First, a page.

Tuesday, August 11, 2009

A tale of two URL shorteners

URL shorteners have been around for a long time. Initially they seemed to serve to make it easy for newspapers and magazines to put long links in in a form that their readers could easily type in (for example for YouTube videos, although most pre-date YouTube).

With twitter they have come into their own. Since twitter only lets you have 140 characters, you don't want to post a long url. Services like bit.ly, tinyurl, and so on have seen their usage levels soar.

But not their revenues, as almost all of these services have little or no revenue model. Essentially becoming something used members of a free service like twitter can be a real problem.

This is why the service tr.im has voluntarily shut down. A statement on the site reads:

"tr.im is now in the process of discontinuing service, effective immediately.
Statistics can no longer be considered reliable, or reliably available going forward.
However, all tr.im links will continue to redirect, and will do so until at least December 31, 2009.
Your tweets with tr.im URLs in them will not be affected.

We regret that it came to this, but all of our efforts to avoid it failed.
No business we approached wanted to purchase tr.im for even a minor amount.

There is no way for us to monetize URL shortening -- users won't pay for it -- and we just can't
justify further development since Twitter has all but annointed bit.ly the market winner.
There is simply no point for us to continue operating tr.im, and pay for its upkeep.

We apologize for the disruption and inconvenience this may cause you."

But it doesn't have to be this way. A few days previously a rival service bit.ly announced that it was going to launch a real time news service, mining the popularity of the different links that bit.ly can see being sent around through it's system. It reports that it seems more than a billion clicks a month, so is in an incredibly rich source of data to mine, and they plan to charge marketers to access this information.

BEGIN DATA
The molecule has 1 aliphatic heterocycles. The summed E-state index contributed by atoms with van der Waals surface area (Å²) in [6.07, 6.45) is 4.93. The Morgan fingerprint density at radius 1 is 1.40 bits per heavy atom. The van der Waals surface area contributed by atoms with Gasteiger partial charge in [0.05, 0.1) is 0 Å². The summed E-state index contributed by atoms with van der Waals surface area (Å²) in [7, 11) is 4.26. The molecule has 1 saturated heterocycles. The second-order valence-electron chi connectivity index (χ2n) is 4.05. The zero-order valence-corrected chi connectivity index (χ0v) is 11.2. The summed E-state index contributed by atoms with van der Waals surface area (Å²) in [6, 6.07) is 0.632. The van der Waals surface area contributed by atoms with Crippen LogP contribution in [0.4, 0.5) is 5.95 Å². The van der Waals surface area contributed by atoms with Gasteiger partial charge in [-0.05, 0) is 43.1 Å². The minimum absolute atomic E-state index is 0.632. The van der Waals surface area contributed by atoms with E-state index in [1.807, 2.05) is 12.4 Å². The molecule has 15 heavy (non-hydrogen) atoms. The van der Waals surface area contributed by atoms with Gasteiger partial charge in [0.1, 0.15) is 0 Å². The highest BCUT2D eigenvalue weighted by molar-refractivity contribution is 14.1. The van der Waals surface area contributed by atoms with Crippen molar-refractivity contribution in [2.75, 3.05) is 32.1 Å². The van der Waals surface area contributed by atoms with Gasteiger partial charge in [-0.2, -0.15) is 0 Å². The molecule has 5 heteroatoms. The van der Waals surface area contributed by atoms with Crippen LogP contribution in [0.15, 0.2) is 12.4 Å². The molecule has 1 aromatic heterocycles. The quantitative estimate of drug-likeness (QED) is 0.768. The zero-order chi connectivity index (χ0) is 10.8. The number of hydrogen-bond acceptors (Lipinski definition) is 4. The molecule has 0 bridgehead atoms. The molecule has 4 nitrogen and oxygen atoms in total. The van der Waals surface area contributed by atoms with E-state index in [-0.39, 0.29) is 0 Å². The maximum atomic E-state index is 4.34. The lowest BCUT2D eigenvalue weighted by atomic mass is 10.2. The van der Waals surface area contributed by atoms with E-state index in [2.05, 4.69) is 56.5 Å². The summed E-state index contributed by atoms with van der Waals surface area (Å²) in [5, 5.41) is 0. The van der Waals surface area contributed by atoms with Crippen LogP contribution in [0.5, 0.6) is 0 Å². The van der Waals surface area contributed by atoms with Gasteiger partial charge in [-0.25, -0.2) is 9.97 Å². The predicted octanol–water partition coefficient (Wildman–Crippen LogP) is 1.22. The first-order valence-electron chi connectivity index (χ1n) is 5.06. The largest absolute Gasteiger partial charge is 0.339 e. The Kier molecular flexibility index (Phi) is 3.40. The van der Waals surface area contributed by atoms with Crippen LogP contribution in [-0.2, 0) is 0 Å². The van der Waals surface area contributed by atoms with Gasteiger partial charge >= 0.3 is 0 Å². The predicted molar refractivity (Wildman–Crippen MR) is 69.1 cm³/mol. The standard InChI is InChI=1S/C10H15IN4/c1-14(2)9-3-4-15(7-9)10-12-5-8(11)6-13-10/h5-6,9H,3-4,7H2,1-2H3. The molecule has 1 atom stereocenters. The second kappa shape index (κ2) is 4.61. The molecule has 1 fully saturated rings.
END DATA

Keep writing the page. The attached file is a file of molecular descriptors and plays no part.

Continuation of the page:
General manager Andrew Cohen told Wired:

"What we see are people, and marketers, coming to bit.ly and using it almost as an ad server — running campaigns on Twitter, but becoming interested in the ROI (return on investment) on those campaigns.

If I send out a tweet about dogs versus a tweet about cats, what is my average click rate normalized by the number of followers I have today? Did dogs perform better than cats? Did dogs perform 20 percent better than cats, and if so, if I share a URL about dogs again, has it performed two standard deviations beyond what I would normally expect for sharing a dog-related URL at noon on a Thursday?”

Smart stuff, and being a bit of a data geek I'd love to get my hands on that data. (In fact I can see some of the data, because bit.ly let you see how many clicks a link has, by adding a '+' to the end of the link, for example: http://bit.ly/44u4E+ )

What these two contrasting stories show is that there is still both lots of money to be lost, and (potentially) made in digital media. Bit.ly has the advantage because it is the default shortener of twitter, and has the most volume. tr.im turned into an also ran.

It also shows that to monetise services you need to be imaginative - paid services, premium options, and advertising are not the only options. If bit.ly can get their plan to work the company will be worth a huge amount of money very quickly.

One thing though - with short urls you never know where you're really going to end up. There are companies already set up to send links to mirror pages featuring ads as a way of generating revenue - beware of clicking through on short links if you don't know the person posting them.

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